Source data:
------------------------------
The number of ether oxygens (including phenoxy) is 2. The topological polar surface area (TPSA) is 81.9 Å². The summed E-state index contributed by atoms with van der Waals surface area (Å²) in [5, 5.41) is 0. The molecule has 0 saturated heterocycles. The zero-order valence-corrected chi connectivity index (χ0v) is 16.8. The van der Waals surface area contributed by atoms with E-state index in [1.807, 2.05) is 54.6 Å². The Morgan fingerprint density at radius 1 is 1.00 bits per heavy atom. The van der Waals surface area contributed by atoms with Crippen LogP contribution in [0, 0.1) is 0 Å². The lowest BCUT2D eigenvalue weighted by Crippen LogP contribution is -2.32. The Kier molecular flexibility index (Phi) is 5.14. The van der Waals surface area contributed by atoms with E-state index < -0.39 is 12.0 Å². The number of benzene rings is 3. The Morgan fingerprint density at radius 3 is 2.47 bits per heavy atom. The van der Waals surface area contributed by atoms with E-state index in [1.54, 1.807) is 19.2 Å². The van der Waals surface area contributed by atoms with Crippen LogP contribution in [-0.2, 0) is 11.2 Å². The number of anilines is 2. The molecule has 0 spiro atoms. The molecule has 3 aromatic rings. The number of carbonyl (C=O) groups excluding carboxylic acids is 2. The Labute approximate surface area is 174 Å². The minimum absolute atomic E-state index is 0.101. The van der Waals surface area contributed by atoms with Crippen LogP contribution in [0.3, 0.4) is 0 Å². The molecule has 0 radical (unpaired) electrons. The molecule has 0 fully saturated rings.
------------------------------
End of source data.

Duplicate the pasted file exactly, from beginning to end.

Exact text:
The number of ether oxygens (including phenoxy) is 2. The topological polar surface area (TPSA) is 81.9 Å². The summed E-state index contributed by atoms with van der Waals surface area (Å²) in [5, 5.41) is 0. The molecule has 0 saturated heterocycles. The zero-order valence-corrected chi connectivity index (χ0v) is 16.8. The van der Waals surface area contributed by atoms with E-state index in [1.807, 2.05) is 54.6 Å². The Morgan fingerprint density at radius 1 is 1.00 bits per heavy atom. The van der Waals surface area contributed by atoms with Crippen LogP contribution in [0, 0.1) is 0 Å². The lowest BCUT2D eigenvalue weighted by Crippen LogP contribution is -2.32. The Kier molecular flexibility index (Phi) is 5.14. The van der Waals surface area contributed by atoms with E-state index < -0.39 is 12.0 Å². The number of benzene rings is 3. The Morgan fingerprint density at radius 3 is 2.47 bits per heavy atom. The van der Waals surface area contributed by atoms with E-state index in [1.54, 1.807) is 19.2 Å². The van der Waals surface area contributed by atoms with Crippen LogP contribution in [-0.2, 0) is 11.2 Å². The number of anilines is 2. The molecule has 0 spiro atoms. The molecule has 3 aromatic rings. The number of carbonyl (C=O) groups excluding carboxylic acids is 2. The Labute approximate surface area is 174 Å². The minimum absolute atomic E-state index is 0.101. The van der Waals surface area contributed by atoms with Crippen LogP contribution in [0.3, 0.4) is 0 Å². The molecule has 0 radical (unpaired) electrons. The molecule has 0 fully saturated rings.